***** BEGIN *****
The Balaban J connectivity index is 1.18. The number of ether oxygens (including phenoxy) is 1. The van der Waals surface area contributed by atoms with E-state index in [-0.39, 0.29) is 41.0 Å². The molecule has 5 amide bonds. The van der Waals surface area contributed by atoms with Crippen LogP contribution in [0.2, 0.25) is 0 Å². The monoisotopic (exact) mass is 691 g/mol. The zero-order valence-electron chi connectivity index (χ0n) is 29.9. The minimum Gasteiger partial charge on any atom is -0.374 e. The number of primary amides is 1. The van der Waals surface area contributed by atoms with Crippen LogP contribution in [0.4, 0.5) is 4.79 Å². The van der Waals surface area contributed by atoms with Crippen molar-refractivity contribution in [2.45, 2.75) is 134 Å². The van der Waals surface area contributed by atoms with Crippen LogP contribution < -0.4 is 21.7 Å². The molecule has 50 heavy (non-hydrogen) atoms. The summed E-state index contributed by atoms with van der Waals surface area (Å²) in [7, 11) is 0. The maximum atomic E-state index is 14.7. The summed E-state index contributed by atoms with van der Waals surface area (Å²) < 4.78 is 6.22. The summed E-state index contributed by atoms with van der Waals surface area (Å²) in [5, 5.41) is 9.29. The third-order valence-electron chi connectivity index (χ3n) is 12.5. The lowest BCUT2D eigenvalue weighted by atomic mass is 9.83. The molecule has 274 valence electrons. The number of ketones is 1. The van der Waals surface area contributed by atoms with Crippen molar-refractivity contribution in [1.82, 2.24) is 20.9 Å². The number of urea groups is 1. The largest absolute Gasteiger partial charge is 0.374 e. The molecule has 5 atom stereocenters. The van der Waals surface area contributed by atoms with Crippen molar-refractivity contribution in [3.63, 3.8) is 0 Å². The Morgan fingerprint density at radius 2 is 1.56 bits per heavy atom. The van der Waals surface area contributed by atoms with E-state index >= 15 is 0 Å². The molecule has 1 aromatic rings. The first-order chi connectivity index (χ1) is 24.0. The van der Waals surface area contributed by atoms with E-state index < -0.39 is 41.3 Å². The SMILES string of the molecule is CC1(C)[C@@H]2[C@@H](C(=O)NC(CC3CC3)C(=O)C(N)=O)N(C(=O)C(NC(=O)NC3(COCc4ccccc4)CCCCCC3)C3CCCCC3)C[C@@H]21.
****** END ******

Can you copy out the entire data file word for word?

The Balaban J connectivity index is 1.18. The number of ether oxygens (including phenoxy) is 1. The van der Waals surface area contributed by atoms with E-state index in [-0.39, 0.29) is 41.0 Å². The molecule has 5 amide bonds. The van der Waals surface area contributed by atoms with Crippen LogP contribution in [0.2, 0.25) is 0 Å². The monoisotopic (exact) mass is 691 g/mol. The zero-order valence-electron chi connectivity index (χ0n) is 29.9. The minimum Gasteiger partial charge on any atom is -0.374 e. The number of primary amides is 1. The van der Waals surface area contributed by atoms with Crippen LogP contribution in [0.4, 0.5) is 4.79 Å². The van der Waals surface area contributed by atoms with Crippen molar-refractivity contribution in [2.45, 2.75) is 134 Å². The van der Waals surface area contributed by atoms with Crippen LogP contribution < -0.4 is 21.7 Å². The molecule has 50 heavy (non-hydrogen) atoms. The summed E-state index contributed by atoms with van der Waals surface area (Å²) in [7, 11) is 0. The maximum atomic E-state index is 14.7. The summed E-state index contributed by atoms with van der Waals surface area (Å²) < 4.78 is 6.22. The summed E-state index contributed by atoms with van der Waals surface area (Å²) in [5, 5.41) is 9.29. The third-order valence-electron chi connectivity index (χ3n) is 12.5. The lowest BCUT2D eigenvalue weighted by atomic mass is 9.83. The molecule has 274 valence electrons. The number of ketones is 1. The van der Waals surface area contributed by atoms with Crippen molar-refractivity contribution in [1.82, 2.24) is 20.9 Å². The number of urea groups is 1. The largest absolute Gasteiger partial charge is 0.374 e. The molecule has 5 atom stereocenters. The van der Waals surface area contributed by atoms with Crippen molar-refractivity contribution in [3.63, 3.8) is 0 Å². The Morgan fingerprint density at radius 2 is 1.56 bits per heavy atom. The van der Waals surface area contributed by atoms with E-state index >= 15 is 0 Å². The molecule has 1 aromatic rings. The first-order chi connectivity index (χ1) is 24.0. The van der Waals surface area contributed by atoms with E-state index < -0.39 is 41.3 Å². The SMILES string of the molecule is CC1(C)[C@@H]2[C@@H](C(=O)NC(CC3CC3)C(=O)C(N)=O)N(C(=O)C(NC(=O)NC3(COCc4ccccc4)CCCCCC3)C3CCCCC3)C[C@@H]21.